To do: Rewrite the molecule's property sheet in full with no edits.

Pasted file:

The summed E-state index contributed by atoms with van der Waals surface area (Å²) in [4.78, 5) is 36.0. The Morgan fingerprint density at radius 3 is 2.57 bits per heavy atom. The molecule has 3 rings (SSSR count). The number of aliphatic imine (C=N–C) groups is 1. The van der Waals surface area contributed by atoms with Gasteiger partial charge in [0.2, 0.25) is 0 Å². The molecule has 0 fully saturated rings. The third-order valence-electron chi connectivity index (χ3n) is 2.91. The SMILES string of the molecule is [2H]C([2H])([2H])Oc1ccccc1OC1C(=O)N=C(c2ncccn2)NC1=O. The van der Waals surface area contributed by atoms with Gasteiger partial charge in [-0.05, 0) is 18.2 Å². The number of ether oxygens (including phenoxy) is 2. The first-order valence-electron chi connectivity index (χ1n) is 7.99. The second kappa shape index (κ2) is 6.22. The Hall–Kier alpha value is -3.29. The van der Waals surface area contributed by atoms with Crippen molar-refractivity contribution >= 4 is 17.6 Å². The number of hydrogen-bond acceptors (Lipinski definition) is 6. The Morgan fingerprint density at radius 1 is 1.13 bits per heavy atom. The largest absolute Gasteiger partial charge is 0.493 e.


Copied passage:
The summed E-state index contributed by atoms with van der Waals surface area (Å²) in [4.78, 5) is 36.0. The Morgan fingerprint density at radius 3 is 2.57 bits per heavy atom. The molecule has 3 rings (SSSR count). The number of aliphatic imine (C=N–C) groups is 1. The van der Waals surface area contributed by atoms with Gasteiger partial charge in [0.2, 0.25) is 0 Å². The molecule has 0 fully saturated rings. The third-order valence-electron chi connectivity index (χ3n) is 2.91. The SMILES string of the molecule is [2H]C([2H])([2H])Oc1ccccc1OC1C(=O)N=C(c2ncccn2)NC1=O. The van der Waals surface area contributed by atoms with Gasteiger partial charge in [-0.05, 0) is 18.2 Å². The number of ether oxygens (including phenoxy) is 2. The first-order valence-electron chi connectivity index (χ1n) is 7.99. The second kappa shape index (κ2) is 6.22. The Hall–Kier alpha value is -3.29. The van der Waals surface area contributed by atoms with Crippen molar-refractivity contribution >= 4 is 17.6 Å². The number of hydrogen-bond acceptors (Lipinski definition) is 6. The Morgan fingerprint density at radius 1 is 1.13 bits per heavy atom. The largest absolute Gasteiger partial charge is 0.493 e.